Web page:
I had just enough time to squeeze in a helicopter tour of Oahu before my flight back to LA on Friday, and saw some spectacular scenery while avoiding falling to my death.

I had an amazing time in Hawaii, and knew that I would go back again. So, 6 weeks later, I told Alison that my brazilian friend, Zumbi was going to be visiting, and that I would pay for the two of them to have dinner at Halekulani, which is one of the best beachside restaurants in Waikiki. It was her reward for being such a strong progressive activist. I arranged a taxi to pick her up from her place and take her to the restaurant. She arrived at the table to see me sitting in Zumbis place. She gasped and ran upto me, giving me a massive hug. I explained to her that Zumbi was my capoeira name, and that I played him in a theatre production, so technically, I was telling her the truth. We had beautiful meal and spoke for hours about anything and everything before I dropped her back to her place. The rest of the week I spent exploring the island further, including the Dole plantation and turtle Beach, doing beach runs and workouts as well as dancing every night possible. the same band was playing,

Daniel- guitarist in the band

this time at Buho Cantina on Saturday. they played an amazing set, and I talked to the guitarist, Daniel, again, and he told me more about the salsa scene on the island.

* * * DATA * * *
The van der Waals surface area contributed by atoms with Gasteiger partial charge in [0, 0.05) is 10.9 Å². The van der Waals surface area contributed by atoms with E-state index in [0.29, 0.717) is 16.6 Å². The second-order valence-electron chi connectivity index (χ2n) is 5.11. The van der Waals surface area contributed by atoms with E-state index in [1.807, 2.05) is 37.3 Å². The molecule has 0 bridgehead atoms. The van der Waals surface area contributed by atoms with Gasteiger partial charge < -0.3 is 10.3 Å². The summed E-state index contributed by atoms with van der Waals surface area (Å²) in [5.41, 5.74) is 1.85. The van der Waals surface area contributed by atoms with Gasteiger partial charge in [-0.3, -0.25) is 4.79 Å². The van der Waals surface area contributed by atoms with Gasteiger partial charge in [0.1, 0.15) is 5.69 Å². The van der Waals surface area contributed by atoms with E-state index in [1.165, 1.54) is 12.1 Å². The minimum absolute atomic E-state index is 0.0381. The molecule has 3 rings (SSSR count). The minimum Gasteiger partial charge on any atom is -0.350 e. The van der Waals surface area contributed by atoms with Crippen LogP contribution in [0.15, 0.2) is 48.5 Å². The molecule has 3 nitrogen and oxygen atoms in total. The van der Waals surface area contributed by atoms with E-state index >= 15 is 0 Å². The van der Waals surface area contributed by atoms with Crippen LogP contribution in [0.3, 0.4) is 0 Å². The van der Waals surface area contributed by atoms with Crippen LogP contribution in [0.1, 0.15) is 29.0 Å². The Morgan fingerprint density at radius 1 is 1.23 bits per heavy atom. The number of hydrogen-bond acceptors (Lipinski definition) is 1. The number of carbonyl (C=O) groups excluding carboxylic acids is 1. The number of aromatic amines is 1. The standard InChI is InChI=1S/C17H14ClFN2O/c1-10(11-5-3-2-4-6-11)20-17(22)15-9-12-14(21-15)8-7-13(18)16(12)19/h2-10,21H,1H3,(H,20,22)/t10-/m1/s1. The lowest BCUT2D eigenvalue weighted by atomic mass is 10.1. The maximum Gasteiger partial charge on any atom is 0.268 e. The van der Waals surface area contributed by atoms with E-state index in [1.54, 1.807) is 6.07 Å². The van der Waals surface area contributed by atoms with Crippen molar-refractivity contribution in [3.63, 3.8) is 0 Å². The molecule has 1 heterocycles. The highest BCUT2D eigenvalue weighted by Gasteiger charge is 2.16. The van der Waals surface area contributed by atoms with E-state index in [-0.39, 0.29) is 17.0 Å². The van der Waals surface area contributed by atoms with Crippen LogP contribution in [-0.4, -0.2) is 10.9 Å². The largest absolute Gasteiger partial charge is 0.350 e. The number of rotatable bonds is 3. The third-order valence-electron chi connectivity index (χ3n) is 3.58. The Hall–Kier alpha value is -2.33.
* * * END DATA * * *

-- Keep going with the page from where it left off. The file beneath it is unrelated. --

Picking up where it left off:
I left the following Friday after another fun Thursday night at District, feeling rested, and knowing that I was going to come back again, but trying to consolidate in my mind, why. then I thought to myself, of course you like it here- all you do is sing and dance and run and jump. It’s a pretty fun life. If only I could make it permanent…

The next best thing was to stopover again on my way back to London to visit my family for Christmas.
Which I did. I strategically landed on Thursday and left the following Friday, so I could fit in 2 nights at District on Thursday.
The band was playing again on Saturday night, and I danced my heart out again. A girl came up to me and asked me if I was cuban. “You look cuban, you dress cuban, you dance cuban- I thought you were cuban!” My english accent really surprised her. One of my favourite songs is “Vehicle” by Wille Colon, and I went mental to it as usual….